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INTRODUCTION

Ethanol (CH3CH2OH), or beverage alcohol, is a two-carbon alcohol that is rapidly distributed in the body and brain. Ethanol alters many neurochemical systems and has rewarding and addictive properties. It is the oldest recreational drug and likely contributes to more morbidity, mortality, and public health costs than all illicit drugs combined. The 5th edition of the Diagnostic and Statistical Manual of Mental Disorders (DSM-5) integrates alcohol abuse and alcohol dependence into a single disorder called alcohol use disorder (AUD), with mild, moderate, and severe subclassifications (American Psychiatric Association, 2013). In the DSM-5, all types of substance abuse and dependence have been combined into a single substance use disorder (SUD) on a continuum from mild to severe. A diagnosis of AUD requires that at least two of the 11 DSM-5 behaviors be present within a 12-month period (mild AUD: 2–3 criteria; moderate AUD: 4–5 criteria; severe AUD: 6–11 criteria). The four main behavioral effects of AUD are impaired control over drinking, negative social consequences, risky use, and altered physiological effects (tolerance, withdrawal). This chapter presents an overview of the prevalence and harmful consequences of AUD in the U.S., the systemic nature of the disease, neurocircuitry and stages of AUD, comorbidities, fetal alcohol spectrum disorders, genetic risk factors, and pharmacotherapies for AUD.

ABBREVIATIONS

Abbreviations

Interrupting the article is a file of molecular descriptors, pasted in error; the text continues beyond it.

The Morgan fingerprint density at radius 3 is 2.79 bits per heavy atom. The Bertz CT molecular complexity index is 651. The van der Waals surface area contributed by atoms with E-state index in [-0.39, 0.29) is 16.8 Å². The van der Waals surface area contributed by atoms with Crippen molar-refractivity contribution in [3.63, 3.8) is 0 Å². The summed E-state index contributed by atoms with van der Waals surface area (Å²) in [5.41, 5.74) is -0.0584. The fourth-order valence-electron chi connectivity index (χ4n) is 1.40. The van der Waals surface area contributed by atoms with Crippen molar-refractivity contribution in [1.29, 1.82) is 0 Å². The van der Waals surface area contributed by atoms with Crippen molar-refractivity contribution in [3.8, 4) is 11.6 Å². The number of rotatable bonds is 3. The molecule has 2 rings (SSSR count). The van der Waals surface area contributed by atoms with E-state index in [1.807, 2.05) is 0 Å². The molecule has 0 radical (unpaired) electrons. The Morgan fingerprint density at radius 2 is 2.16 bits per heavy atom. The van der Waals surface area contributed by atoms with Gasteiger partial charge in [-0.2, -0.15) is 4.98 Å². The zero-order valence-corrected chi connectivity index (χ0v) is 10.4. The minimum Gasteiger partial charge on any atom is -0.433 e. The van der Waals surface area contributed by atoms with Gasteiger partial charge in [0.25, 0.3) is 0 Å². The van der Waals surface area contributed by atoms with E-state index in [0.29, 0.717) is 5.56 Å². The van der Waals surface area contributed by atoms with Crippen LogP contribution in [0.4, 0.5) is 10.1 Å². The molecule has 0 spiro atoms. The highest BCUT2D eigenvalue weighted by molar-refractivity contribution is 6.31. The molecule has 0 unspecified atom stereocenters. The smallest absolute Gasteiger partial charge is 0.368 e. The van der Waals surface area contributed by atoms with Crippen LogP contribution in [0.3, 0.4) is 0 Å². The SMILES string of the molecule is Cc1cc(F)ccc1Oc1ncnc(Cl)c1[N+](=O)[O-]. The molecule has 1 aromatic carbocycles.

ADH: alcohol dehydrogenase

ALDH: aldehyde dehydrogenase

AMPA: α-amino-3-hydroxy-5-methyl-4-isoxazolepropionic acid

APA: American Psychiatric Association

ARBD: alcohol-related birth defect

ARDS: acute respiratory distress syndrome

ARND: alcohol-related neurodevelopmental disorder

AUD: alcohol use disorder

BEC: blood ethanol concentration

CDC: U.S. Centers for Disease Control and Prevention

CYP: cytochrome P450

DSM-5: Diagnostic and Statistical Manual of Mental Disorders (5th edition)

FAS: fetal alcohol syndrome

GABA: γ-aminobutyric acid

GHB: γ-hydroxybutyric acid

GI: gastrointestinal

5HT: 5-hydroxytryptamine, serotonin

LPS: lipopolysaccharide

NMDA: N-methyl-D-aspartate

PTSD: posttraumatic stress disorder

SSRI: selective serotonin reuptake inhibitor

SUD: substance use disorder

HUMAN CONSUMPTION OF ETHANOL: A BRIEF HISTORY AND CURRENT PERSPECTIVE

The use of alcoholic beverages is documented as far back as 10,000 BC. By about 3000 BC, the Greeks, Romans, and inhabitants of Babylon were incorporating ethanol into religious festivals, while also using it for pleasure and in medicinal practice. Over the last 2000 years, alcoholic beverages have been identified in most cultures, including pre-Columbian America about AD 200 and the Islamic world in the 8th century.

The dangers of heavy consumption of alcohol have long been recognized by almost all cultures. The increase in ethanol consumption in the 1800s, along with industrialization and the need for a dependable workforce, contributed to widespread organized efforts to discourage drunkenness, including a constitutional ban on the sale of alcoholic beverages in the U.S. from 1920 to 1933.

Today, AUD is one of the most prevalent psychiatric disorders worldwide. In the U.S., among adults 18 years and older, ...

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